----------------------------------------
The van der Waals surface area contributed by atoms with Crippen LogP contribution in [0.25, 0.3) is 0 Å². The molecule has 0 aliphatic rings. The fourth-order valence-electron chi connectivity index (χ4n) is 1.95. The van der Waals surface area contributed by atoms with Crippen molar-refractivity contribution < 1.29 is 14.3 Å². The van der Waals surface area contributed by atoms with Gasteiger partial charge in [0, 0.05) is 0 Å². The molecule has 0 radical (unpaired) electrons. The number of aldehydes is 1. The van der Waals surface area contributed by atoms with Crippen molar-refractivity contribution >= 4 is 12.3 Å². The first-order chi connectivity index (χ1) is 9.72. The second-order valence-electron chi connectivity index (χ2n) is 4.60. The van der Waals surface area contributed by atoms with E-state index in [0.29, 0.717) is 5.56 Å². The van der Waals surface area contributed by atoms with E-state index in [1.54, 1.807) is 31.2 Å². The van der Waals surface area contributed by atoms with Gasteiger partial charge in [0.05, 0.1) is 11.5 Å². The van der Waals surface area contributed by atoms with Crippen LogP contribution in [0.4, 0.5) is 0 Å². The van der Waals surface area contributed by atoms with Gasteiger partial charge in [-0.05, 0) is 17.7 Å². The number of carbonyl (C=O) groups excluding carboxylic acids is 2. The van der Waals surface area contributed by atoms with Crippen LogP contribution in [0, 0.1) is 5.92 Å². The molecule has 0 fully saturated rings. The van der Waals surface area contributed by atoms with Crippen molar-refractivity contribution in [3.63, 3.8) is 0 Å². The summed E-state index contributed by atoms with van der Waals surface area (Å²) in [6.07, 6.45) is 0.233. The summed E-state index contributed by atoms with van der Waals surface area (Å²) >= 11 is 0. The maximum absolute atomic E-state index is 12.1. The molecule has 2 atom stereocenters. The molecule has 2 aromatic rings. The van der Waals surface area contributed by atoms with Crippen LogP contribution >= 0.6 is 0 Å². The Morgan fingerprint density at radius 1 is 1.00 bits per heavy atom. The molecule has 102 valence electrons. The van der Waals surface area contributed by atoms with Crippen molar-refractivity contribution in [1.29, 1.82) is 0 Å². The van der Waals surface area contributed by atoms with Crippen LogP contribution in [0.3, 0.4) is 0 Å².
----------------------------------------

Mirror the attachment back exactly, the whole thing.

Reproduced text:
The van der Waals surface area contributed by atoms with Crippen LogP contribution in [0.25, 0.3) is 0 Å². The molecule has 0 aliphatic rings. The fourth-order valence-electron chi connectivity index (χ4n) is 1.95. The van der Waals surface area contributed by atoms with Crippen molar-refractivity contribution < 1.29 is 14.3 Å². The van der Waals surface area contributed by atoms with Gasteiger partial charge in [0, 0.05) is 0 Å². The molecule has 0 radical (unpaired) electrons. The number of aldehydes is 1. The van der Waals surface area contributed by atoms with Crippen molar-refractivity contribution >= 4 is 12.3 Å². The first-order chi connectivity index (χ1) is 9.72. The second-order valence-electron chi connectivity index (χ2n) is 4.60. The van der Waals surface area contributed by atoms with E-state index in [0.29, 0.717) is 5.56 Å². The van der Waals surface area contributed by atoms with E-state index in [1.54, 1.807) is 31.2 Å². The van der Waals surface area contributed by atoms with Gasteiger partial charge in [0.05, 0.1) is 11.5 Å². The van der Waals surface area contributed by atoms with Crippen LogP contribution in [0.4, 0.5) is 0 Å². The van der Waals surface area contributed by atoms with Gasteiger partial charge in [-0.05, 0) is 17.7 Å². The number of carbonyl (C=O) groups excluding carboxylic acids is 2. The van der Waals surface area contributed by atoms with Crippen LogP contribution in [0, 0.1) is 5.92 Å². The molecule has 0 fully saturated rings. The van der Waals surface area contributed by atoms with Crippen molar-refractivity contribution in [3.63, 3.8) is 0 Å². The summed E-state index contributed by atoms with van der Waals surface area (Å²) in [6.07, 6.45) is 0.233. The summed E-state index contributed by atoms with van der Waals surface area (Å²) >= 11 is 0. The maximum absolute atomic E-state index is 12.1. The molecule has 2 atom stereocenters. The molecule has 2 aromatic rings. The van der Waals surface area contributed by atoms with Crippen LogP contribution >= 0.6 is 0 Å². The Morgan fingerprint density at radius 1 is 1.00 bits per heavy atom. The molecule has 102 valence electrons. The van der Waals surface area contributed by atoms with Crippen molar-refractivity contribution in [1.29, 1.82) is 0 Å². The van der Waals surface area contributed by atoms with Crippen LogP contribution in [0.3, 0.4) is 0 Å².